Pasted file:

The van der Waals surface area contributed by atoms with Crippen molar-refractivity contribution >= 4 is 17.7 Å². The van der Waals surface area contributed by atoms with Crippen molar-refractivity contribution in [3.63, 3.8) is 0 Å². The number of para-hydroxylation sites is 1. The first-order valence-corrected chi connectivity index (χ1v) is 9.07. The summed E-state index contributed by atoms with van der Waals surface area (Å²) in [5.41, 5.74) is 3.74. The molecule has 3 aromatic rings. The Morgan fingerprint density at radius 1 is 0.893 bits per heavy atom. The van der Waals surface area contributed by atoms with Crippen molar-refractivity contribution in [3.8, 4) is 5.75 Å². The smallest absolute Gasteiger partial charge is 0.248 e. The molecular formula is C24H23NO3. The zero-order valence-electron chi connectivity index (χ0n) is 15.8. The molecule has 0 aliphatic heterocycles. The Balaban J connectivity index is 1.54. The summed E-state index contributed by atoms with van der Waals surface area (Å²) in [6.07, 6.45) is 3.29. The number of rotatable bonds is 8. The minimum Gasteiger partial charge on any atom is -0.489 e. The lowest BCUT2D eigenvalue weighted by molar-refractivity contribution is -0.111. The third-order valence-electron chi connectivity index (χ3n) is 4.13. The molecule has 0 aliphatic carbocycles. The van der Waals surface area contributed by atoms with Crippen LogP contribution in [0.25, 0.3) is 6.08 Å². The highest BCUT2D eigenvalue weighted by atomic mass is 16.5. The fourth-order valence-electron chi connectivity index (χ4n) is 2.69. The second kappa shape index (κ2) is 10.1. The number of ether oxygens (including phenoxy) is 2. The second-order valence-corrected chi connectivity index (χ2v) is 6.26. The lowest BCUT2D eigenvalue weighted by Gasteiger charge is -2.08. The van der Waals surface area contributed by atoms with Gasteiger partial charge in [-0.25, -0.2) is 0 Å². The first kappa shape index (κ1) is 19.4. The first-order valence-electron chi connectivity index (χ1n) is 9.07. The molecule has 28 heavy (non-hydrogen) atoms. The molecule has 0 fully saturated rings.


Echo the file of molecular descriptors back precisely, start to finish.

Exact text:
The van der Waals surface area contributed by atoms with Crippen molar-refractivity contribution >= 4 is 17.7 Å². The van der Waals surface area contributed by atoms with Crippen molar-refractivity contribution in [3.63, 3.8) is 0 Å². The number of para-hydroxylation sites is 1. The first-order valence-corrected chi connectivity index (χ1v) is 9.07. The summed E-state index contributed by atoms with van der Waals surface area (Å²) in [5.41, 5.74) is 3.74. The molecule has 3 aromatic rings. The Morgan fingerprint density at radius 1 is 0.893 bits per heavy atom. The van der Waals surface area contributed by atoms with Crippen molar-refractivity contribution in [3.8, 4) is 5.75 Å². The smallest absolute Gasteiger partial charge is 0.248 e. The molecular formula is C24H23NO3. The zero-order valence-electron chi connectivity index (χ0n) is 15.8. The molecule has 0 aliphatic heterocycles. The Balaban J connectivity index is 1.54. The summed E-state index contributed by atoms with van der Waals surface area (Å²) in [6.07, 6.45) is 3.29. The number of rotatable bonds is 8. The minimum Gasteiger partial charge on any atom is -0.489 e. The lowest BCUT2D eigenvalue weighted by molar-refractivity contribution is -0.111. The third-order valence-electron chi connectivity index (χ3n) is 4.13. The molecule has 0 aliphatic carbocycles. The van der Waals surface area contributed by atoms with Crippen LogP contribution in [0.25, 0.3) is 6.08 Å². The highest BCUT2D eigenvalue weighted by atomic mass is 16.5. The fourth-order valence-electron chi connectivity index (χ4n) is 2.69. The second kappa shape index (κ2) is 10.1. The number of ether oxygens (including phenoxy) is 2. The second-order valence-corrected chi connectivity index (χ2v) is 6.26. The lowest BCUT2D eigenvalue weighted by Gasteiger charge is -2.08. The van der Waals surface area contributed by atoms with Gasteiger partial charge in [-0.25, -0.2) is 0 Å². The first kappa shape index (κ1) is 19.4. The first-order valence-electron chi connectivity index (χ1n) is 9.07. The molecule has 28 heavy (non-hydrogen) atoms. The molecule has 0 fully saturated rings.